Preprint Article Version 1 This version is not peer-reviewed

Orientalism: Have Recent Developments in the Study of Islam Gone Beyond Said’s Seminal Critique of ‘Orientalism’?

Version 1 : Received: 15 November 2018 / Approved: 19 November 2018 / Online: 19 November 2018 (05:28:54 CET)

How to cite: Rajina, F. Orientalism: Have Recent Developments in the Study of Islam Gone Beyond Said’s Seminal Critique of ‘Orientalism’?. Preprints 2018, 2018110419 (doi: 10.20944/preprints201811.0419.v1). Rajina, F. Orientalism: Have Recent Developments in the Study of Islam Gone Beyond Said’s Seminal Critique of ‘Orientalism’?. Preprints 2018, 2018110419 (doi: 10.20944/preprints201811.0419.v1).

Abstract

This paper undertakes a critical analysis and evaluates the recent developments in the study of Islam and how it has gone beyond Orientalism; as Martin and Ernst remark in the preface and acknowledgements of Rethinking Islamic Studies: from Orientalism to Cosmopolitanism that the last three decades—after the publication of Orientalism in 1978—“has been a liberating experience for us as scholars initially trained in narrowly textual ‘Orientalist’ approaches, as we have been forced by circumstance to address many issues of contemporary political and social relevance.” However, I will also acknowledge the alternate perspective that these developments may not have gone beyond Said’s Orientalism, but have rather reinforced and maintained - and have “decidedly worsened”—the very ideas Said introduced in Orientalism because of issues such as: Islamic fundamentalism and the aftermath of 9/11, and how the study of Islam has been influenced by these issues in modern times thus returning to the Orientalist approach. I will look at the history of Orientalism in the study of Islam, then the emergence of space for self-representation, and then I will look at the current study of Islam. Esposito argues that Orientalism has taken a new form, and no longer romanticizes the Middle East as having sandy deserts where genies, thieves and evil sorcerers vied after scantily clad princesses amid a backdrop of white palaces and peasant-ridden streets, as presented in the film ‘Aladdin’.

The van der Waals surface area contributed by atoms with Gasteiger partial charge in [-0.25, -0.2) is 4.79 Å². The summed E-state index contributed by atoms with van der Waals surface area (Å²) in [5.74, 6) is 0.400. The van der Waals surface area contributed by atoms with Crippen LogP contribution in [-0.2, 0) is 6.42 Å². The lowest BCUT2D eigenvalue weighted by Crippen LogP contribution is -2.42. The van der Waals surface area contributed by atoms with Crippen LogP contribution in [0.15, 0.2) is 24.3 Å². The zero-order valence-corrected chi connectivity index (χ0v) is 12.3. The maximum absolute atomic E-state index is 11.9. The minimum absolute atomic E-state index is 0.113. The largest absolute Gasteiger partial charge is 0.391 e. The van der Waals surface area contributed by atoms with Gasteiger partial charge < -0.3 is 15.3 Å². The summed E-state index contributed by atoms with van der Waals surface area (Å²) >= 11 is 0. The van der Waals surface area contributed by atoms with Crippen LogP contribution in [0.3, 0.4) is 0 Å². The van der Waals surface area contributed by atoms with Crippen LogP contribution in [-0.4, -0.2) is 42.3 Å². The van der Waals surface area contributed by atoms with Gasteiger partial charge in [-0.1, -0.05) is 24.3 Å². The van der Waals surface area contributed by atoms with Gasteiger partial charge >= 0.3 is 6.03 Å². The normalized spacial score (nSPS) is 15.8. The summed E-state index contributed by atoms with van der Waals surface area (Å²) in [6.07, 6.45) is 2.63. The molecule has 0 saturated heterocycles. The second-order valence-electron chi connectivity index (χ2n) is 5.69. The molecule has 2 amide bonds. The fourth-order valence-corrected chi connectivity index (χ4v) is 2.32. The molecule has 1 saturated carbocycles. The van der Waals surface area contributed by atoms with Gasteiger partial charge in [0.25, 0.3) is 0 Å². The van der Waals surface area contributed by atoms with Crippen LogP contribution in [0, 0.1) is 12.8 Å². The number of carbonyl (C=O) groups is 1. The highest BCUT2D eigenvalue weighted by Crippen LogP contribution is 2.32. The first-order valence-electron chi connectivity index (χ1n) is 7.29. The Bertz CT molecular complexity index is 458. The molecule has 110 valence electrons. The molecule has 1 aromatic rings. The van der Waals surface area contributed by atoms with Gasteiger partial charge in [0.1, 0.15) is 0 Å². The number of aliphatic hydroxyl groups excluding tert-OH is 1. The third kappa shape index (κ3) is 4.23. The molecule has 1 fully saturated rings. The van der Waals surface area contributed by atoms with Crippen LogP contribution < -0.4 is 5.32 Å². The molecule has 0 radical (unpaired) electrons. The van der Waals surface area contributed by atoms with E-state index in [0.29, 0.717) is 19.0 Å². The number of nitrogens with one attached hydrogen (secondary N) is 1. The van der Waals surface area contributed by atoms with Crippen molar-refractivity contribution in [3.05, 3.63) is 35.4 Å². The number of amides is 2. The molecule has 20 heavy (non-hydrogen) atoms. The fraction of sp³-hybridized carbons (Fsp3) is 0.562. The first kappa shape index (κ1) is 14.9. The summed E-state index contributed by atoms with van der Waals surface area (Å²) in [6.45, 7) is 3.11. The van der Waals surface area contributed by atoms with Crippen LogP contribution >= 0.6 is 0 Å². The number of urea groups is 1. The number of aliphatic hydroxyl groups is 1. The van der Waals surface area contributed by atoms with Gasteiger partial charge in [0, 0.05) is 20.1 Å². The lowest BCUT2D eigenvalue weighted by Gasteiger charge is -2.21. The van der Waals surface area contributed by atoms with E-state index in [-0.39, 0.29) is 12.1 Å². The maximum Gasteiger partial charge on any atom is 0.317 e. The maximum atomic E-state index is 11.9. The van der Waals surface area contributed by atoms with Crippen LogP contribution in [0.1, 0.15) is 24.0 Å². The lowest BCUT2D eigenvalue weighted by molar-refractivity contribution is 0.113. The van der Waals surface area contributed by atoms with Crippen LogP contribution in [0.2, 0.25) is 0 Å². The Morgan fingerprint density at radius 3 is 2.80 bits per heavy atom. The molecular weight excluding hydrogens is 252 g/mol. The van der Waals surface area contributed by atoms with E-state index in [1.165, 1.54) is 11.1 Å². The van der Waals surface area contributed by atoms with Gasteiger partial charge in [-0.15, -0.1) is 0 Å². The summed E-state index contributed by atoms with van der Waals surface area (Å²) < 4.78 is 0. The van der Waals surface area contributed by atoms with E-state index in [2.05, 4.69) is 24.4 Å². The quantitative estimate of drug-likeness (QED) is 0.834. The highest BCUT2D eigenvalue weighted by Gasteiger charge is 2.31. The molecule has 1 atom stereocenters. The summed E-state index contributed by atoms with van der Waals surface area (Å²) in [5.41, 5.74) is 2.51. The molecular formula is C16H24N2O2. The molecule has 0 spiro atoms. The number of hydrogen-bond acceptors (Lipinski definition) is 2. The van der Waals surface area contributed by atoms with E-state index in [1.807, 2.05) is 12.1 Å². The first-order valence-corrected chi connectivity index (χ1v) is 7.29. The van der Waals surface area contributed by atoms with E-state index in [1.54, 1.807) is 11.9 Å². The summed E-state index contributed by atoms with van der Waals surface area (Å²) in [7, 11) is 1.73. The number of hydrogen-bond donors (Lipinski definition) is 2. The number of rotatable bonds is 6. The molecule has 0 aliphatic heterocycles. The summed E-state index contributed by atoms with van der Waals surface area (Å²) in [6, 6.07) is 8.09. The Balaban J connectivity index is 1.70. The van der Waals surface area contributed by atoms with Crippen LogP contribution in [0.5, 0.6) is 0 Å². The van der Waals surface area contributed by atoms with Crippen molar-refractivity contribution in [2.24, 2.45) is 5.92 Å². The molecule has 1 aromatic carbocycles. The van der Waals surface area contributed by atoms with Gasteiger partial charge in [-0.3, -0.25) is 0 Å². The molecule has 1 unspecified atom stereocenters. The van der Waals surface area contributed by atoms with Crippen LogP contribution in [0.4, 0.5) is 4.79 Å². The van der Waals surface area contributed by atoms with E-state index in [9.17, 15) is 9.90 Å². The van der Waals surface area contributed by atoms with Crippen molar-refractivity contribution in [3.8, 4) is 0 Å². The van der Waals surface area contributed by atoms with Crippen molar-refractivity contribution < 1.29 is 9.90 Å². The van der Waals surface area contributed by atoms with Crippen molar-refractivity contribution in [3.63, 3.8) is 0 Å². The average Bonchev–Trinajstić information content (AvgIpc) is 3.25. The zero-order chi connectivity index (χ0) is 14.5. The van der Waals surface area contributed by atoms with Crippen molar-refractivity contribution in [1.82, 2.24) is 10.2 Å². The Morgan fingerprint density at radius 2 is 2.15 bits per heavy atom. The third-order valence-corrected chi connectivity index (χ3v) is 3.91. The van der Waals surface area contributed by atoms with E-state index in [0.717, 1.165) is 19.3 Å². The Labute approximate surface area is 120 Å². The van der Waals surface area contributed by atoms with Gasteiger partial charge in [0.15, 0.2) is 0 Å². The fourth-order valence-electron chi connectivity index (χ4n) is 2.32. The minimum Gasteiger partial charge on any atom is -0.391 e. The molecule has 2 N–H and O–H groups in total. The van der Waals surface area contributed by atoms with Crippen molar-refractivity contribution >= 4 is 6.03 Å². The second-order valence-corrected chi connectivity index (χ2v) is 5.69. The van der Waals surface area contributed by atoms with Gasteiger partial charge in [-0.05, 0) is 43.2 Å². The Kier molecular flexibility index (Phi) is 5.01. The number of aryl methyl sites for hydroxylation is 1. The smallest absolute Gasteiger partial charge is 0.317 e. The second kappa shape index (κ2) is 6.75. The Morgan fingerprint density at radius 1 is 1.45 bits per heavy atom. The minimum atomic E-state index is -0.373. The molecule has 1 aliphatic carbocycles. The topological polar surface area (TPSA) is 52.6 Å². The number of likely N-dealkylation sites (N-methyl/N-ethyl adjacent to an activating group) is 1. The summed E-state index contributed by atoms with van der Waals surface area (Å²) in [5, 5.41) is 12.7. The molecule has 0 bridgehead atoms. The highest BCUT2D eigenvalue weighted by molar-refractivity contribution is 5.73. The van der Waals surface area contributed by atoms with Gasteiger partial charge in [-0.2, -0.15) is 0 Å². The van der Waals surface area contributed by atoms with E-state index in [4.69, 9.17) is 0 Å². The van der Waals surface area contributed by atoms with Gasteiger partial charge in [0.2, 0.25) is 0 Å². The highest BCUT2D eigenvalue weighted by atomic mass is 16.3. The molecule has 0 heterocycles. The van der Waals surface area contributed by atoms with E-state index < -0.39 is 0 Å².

Subject Areas

Orientalism; postcolonialism; Islamic Studies; Islam; representation; Muslims; history

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